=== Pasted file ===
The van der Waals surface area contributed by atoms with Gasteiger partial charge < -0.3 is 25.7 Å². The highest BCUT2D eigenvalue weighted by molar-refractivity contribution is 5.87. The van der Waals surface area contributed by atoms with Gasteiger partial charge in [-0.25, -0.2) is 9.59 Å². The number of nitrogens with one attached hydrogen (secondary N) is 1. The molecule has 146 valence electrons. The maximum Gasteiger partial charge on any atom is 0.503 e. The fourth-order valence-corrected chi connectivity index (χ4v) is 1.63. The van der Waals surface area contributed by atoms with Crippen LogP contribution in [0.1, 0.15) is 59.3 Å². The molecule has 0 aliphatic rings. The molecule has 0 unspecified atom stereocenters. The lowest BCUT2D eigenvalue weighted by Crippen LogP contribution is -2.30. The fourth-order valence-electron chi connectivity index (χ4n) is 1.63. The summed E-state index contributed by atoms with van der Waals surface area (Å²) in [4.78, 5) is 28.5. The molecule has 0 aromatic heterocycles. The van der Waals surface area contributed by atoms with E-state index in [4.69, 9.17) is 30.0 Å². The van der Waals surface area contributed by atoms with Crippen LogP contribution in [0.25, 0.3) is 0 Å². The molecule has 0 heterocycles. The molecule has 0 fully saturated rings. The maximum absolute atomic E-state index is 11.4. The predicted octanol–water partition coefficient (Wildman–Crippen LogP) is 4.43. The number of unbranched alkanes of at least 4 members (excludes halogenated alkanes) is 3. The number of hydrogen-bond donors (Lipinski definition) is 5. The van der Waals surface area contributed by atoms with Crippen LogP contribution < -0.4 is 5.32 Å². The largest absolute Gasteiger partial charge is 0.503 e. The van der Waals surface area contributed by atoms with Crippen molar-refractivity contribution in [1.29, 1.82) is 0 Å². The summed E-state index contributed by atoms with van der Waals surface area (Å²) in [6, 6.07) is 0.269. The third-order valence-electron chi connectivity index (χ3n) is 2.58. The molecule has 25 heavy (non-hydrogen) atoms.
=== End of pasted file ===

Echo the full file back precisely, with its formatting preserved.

The van der Waals surface area contributed by atoms with Gasteiger partial charge < -0.3 is 25.7 Å². The highest BCUT2D eigenvalue weighted by molar-refractivity contribution is 5.87. The van der Waals surface area contributed by atoms with Gasteiger partial charge in [-0.25, -0.2) is 9.59 Å². The number of nitrogens with one attached hydrogen (secondary N) is 1. The molecule has 146 valence electrons. The maximum Gasteiger partial charge on any atom is 0.503 e. The fourth-order valence-corrected chi connectivity index (χ4v) is 1.63. The van der Waals surface area contributed by atoms with Crippen LogP contribution in [0.1, 0.15) is 59.3 Å². The molecule has 0 aliphatic rings. The molecule has 0 unspecified atom stereocenters. The lowest BCUT2D eigenvalue weighted by Crippen LogP contribution is -2.30. The fourth-order valence-electron chi connectivity index (χ4n) is 1.63. The summed E-state index contributed by atoms with van der Waals surface area (Å²) in [4.78, 5) is 28.5. The molecule has 0 aromatic heterocycles. The van der Waals surface area contributed by atoms with E-state index in [4.69, 9.17) is 30.0 Å². The van der Waals surface area contributed by atoms with Crippen LogP contribution in [0.25, 0.3) is 0 Å². The molecule has 0 heterocycles. The molecule has 0 fully saturated rings. The maximum absolute atomic E-state index is 11.4. The predicted octanol–water partition coefficient (Wildman–Crippen LogP) is 4.43. The number of unbranched alkanes of at least 4 members (excludes halogenated alkanes) is 3. The number of hydrogen-bond donors (Lipinski definition) is 5. The van der Waals surface area contributed by atoms with Crippen LogP contribution < -0.4 is 5.32 Å². The largest absolute Gasteiger partial charge is 0.503 e. The van der Waals surface area contributed by atoms with Crippen molar-refractivity contribution in [1.29, 1.82) is 0 Å². The summed E-state index contributed by atoms with van der Waals surface area (Å²) in [6, 6.07) is 0.269. The third-order valence-electron chi connectivity index (χ3n) is 2.58. The molecule has 25 heavy (non-hydrogen) atoms.